• Security Voices

    In February, before the current Coronavirus outbreak hit the U.S. in earnest, I met up with Dave Cole in Marina del Rey to join as guest on an episode of the Security Voices podcast, hosted by Dave and his partner in crime Jack Daniel.

  • USB Mini Media Keyboard

    For my latest electronics project, I’ve built a small USB keyboard input device for media control. The final version has three keys: play/pause, previous track, and next track. In addition, a rotary encoder allows adjusting the volume (or mutes sound when pressed). This is also my first project involving a custom circuit board — my previous electronics projects mainly involved breadboards of varying sizes.

  • Homebrew Computer: Adding a 6522 VIA

    In my last post, I wrote about my first steps towards a 6502-based homebrew 8-bit computer. Since then I’ve added a 6522 Versatile Interface Adapter (VIA). More specifically, it is a W65C22S. The VIA has a number of functionalities (after all, it makes a claim to being versatile).

  • Simple Homebrew 6502 Computer

    After completing my VGA Generator project a while back, I’ve embarked on a new electronics project: building a simple 6502-based homebrew 8-bit computer on a breadboard. There are a bunch of similar projects online from which to draw ideas. Some projects set constraints such as only using contemporary parts of the 8-bit era, no FPGAs, no microcontrollers etc. In my case, I opted instead to keep the constraints minimal and the project simple.

  • OA-9 Launch

    This past Monday morning, the OA-9 mission launched from Wallops Island to deliver supplies to the ISS. I was lucky to be able to watch the launch from the launch facility’s viewing area alongside the JPL RainCube team whose spacecraft was onboard the rocket.

  • Black Hat 2017, Machine Learning, Electricity

    This year, Black Hat celebrated its 20th anniversary. The keynote moved to a packed Mandalay Bay Arena with some noteworthy production values. On the content side, the conference featured again various Machine Learning (ML) themed talks. Most noteworthy, the Revoke-Obfuscation talk discussed utilizing ML as tool to detect Powershell obfuscations without buzzword abuse (read the abstract).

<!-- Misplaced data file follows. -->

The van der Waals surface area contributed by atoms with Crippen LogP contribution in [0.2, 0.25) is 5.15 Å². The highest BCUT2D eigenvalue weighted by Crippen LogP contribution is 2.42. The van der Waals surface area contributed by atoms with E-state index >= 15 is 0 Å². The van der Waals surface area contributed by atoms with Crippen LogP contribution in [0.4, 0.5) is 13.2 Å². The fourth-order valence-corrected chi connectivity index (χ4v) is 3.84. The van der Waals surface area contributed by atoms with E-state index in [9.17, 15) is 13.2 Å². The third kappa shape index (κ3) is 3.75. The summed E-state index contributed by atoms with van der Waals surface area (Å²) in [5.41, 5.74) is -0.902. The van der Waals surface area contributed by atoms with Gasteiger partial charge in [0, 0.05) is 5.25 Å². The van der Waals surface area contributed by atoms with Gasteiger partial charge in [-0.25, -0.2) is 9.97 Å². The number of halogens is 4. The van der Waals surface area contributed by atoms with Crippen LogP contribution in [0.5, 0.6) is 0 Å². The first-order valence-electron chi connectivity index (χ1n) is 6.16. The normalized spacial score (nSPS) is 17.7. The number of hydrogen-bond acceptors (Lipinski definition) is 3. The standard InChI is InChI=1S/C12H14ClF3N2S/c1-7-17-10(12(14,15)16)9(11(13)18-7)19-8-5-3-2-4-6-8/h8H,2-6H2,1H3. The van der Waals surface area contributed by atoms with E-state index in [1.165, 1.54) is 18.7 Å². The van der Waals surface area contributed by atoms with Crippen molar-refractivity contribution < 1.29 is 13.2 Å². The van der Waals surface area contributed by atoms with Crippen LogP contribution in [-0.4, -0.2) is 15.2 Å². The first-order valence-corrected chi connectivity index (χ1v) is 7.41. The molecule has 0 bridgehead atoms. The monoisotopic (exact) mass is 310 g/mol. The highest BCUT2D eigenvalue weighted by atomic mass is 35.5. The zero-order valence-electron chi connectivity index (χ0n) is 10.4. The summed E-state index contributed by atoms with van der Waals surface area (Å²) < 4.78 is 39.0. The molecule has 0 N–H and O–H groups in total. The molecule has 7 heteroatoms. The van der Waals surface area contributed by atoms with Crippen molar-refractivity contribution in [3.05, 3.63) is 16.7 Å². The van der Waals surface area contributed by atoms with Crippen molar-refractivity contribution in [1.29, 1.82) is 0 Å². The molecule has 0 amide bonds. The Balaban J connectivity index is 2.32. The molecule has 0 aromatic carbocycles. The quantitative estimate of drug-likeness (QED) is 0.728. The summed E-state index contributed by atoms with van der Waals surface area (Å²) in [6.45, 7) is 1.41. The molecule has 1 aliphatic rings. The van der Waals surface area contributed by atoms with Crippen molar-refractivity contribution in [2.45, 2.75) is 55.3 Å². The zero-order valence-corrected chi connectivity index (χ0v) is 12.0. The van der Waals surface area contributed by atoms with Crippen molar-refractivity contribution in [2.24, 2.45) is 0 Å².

• Practical Machine Learning in Information Security

    Last week, I gave a talk at Security Data Science Colloquium hosted by Microsoft on their campus in Redmond. You can find my slides below.

  • Goodbye, Mac

    Over the past year, I came across quite a few blog posts of people that moved back to Windows from Mac. Evidently, it’s time for my own. If that sort of anecdote doesn’t interest you, look at some other posts around here. Otherwise, here we go…

  • Machine Learning and Anti-Malware

    It has been an exciting month at CrowdStrike, especially for the Data Science Team as we released our anti-malware engine to Google’s VirusTotal service last week—the first fully machine learning-based engine to be integrated on VirusTotal. The engine shared is part of the larger Falcon Host product; the main intent is to provide a pre-execution static analysis capability.

    I’ve posted some technical details to the CrowdStrike blog, and CrowdStrike’s CEO George Kurtz shared his thoughts on this milestone as well.

  • Machine Learning Misconceptions

    In cybersecurity, machine learning is frequently described as a panacea solving all our problems. In reality, things are of course a bit more complicated. Machine learning can help extracting more value from data, but a prerequisite is to have quality data to being with—at the right scale and the right scope—which is not always a given in the security space.

    I’ve teamed up with Dmitri to share some thoughts on this topic over at Information Management. Take a look.